So, I'll comment on it.
Problem #1: Greener cites data from four races: the Tennessee and Maryland senate races, and the Massachusetts and Ohio governor's races. Greene, however, ignores a fifth race, the Pennsylvania governor's race, in which a white Democrat, Ed Rendell, competed against a black Republican, Lynn Swann.
Rendell defeated Swann in this race. However, Rendell's margin of victory was no larger than that predicted by the polls (in fact, it was incrementally smaller). Greener completely ignores this race.
(There was actually a sixth race involving a black candidate, that being in Mississippi, where Trent Lott won re-election to the Senate over Erik Fleming. However, there was essentially no polling of this race, so it isn't useful to us.)
Problem #2: Greener cherry-picks his data in literally every race. He isn't even subtle about it. Here is a good example:
How about Tennessee, where black Democrat Harold Ford was up against white Republican Bob Corker for Republican Bill Frist's old U.S. Senate seat? Harold Ford did slightly better than Steele and Blackwell. The day before the election, he was within a point of Corker, 47 to 48 with 5 percent undecided, according to OnPoint Polling. On Nov. 7, Corker got 50.7 percent of the vote, Ford got 48 and an assortment of independents took 1.3 percent. Ford was able to pick up one out of every five undecided voters.OnPoint was the only polling firm to show the Tennessee race within 1 point on the eve of the election. Meanwhile, Gallup showed a 3-point lead for Corker, Rasmussen showed a 4-point lead for Corker, SurveyUSA and Pollmetrix showed 5-point leads, and Mason-Dixon showed a 12-point lead. Corker eventually won by 2.7 points, smaller than the margin predicted by all firms but OnPoint.
A more comprehensive way to look at this question would be to compare the performance of the black candidates against a more comprehensive set of polling, such as the Real Clear Politics averages. Here is what such a comparison reveals:
On average, the black candidate received 44.8 percent of the vote, as compared to the 43.3 percent predicted by the polls. The white candidate received 52.2 percent of the vote, as compared to the 48.6 percent predicted by the polls. In looking at the actual versus predicted margins of victory, the black candidate overperformed his polling in Tennessee and Pennsylvania, and underperformed it in Massachusetts, Maryland and Ohio. Although the white candidates did perform a little better on balance, this is not very persuasive evidence given that we have only five data points to look at, and that polling in mid-term elections is generally fairly marginal. (Put more succinctly, the differences aren't statistically significant).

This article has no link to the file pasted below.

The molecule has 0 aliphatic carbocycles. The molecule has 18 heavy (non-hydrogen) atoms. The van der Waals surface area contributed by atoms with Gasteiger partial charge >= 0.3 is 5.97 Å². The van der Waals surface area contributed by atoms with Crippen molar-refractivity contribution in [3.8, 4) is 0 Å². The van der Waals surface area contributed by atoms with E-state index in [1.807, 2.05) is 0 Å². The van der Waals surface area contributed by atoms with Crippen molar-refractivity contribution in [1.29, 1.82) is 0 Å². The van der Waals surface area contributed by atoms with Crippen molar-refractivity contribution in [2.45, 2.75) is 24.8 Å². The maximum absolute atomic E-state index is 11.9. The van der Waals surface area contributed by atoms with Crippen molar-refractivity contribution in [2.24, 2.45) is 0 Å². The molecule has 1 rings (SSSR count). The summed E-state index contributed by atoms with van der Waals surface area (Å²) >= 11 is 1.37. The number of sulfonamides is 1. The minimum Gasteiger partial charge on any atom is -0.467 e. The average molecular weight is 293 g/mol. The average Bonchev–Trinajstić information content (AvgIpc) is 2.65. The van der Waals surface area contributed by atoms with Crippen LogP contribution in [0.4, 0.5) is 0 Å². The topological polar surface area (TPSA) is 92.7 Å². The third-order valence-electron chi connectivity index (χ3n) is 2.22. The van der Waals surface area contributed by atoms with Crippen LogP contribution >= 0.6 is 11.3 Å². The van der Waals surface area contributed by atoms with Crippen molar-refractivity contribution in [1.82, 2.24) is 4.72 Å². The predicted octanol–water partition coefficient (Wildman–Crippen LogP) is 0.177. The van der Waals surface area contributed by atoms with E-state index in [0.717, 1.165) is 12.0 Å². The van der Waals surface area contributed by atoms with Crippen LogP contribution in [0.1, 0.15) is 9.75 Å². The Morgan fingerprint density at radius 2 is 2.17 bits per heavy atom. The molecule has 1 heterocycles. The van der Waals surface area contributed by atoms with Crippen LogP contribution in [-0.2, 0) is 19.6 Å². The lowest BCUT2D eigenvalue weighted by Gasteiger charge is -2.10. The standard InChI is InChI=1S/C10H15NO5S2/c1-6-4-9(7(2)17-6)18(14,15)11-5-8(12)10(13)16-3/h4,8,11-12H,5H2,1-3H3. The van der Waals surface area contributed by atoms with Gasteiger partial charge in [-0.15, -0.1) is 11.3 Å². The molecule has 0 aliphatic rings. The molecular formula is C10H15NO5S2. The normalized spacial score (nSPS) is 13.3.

The two races where the black candidate did perform notably worse than their polling were in Ohio (Ken Blackwell) and Maryland (Michael Steele). Each of these candidates were Republicans. This leads us to...
Problem #3. The year 2006, as you may recall, was a very one for Republicans. Democratic candidates overperformed their poll in a significant majority of competitive races around the country.
In fact, there were other races going on at the same time in Maryland and Ohio, both of which involved two white candidates. In Maryland, there was also a race for Governor; the Democrat, Martin O'Malley, was projected by the RCP average to defeat the Republican, Robert Ehrlich, by 1.3 points. In fact, O'Malley won by 6.5 points. In Ohio, meanwhile, the Democratic candidate for Senate, Sherrod Brown, was projected by RCP to defeat the Republican, Mike DeWine, by 10.0 points. In fact, Brown won by 12.3 points.
So, it wasn't just black Republicans who were undeperforming their polls; it was white Republicans too (likewise with Rick Santorum in Pennsylvania): not a 'Bradley Effect' so much as an 'Elephant Effect'.
But it wouldn't please a Republican consultant to talk about that, now would it?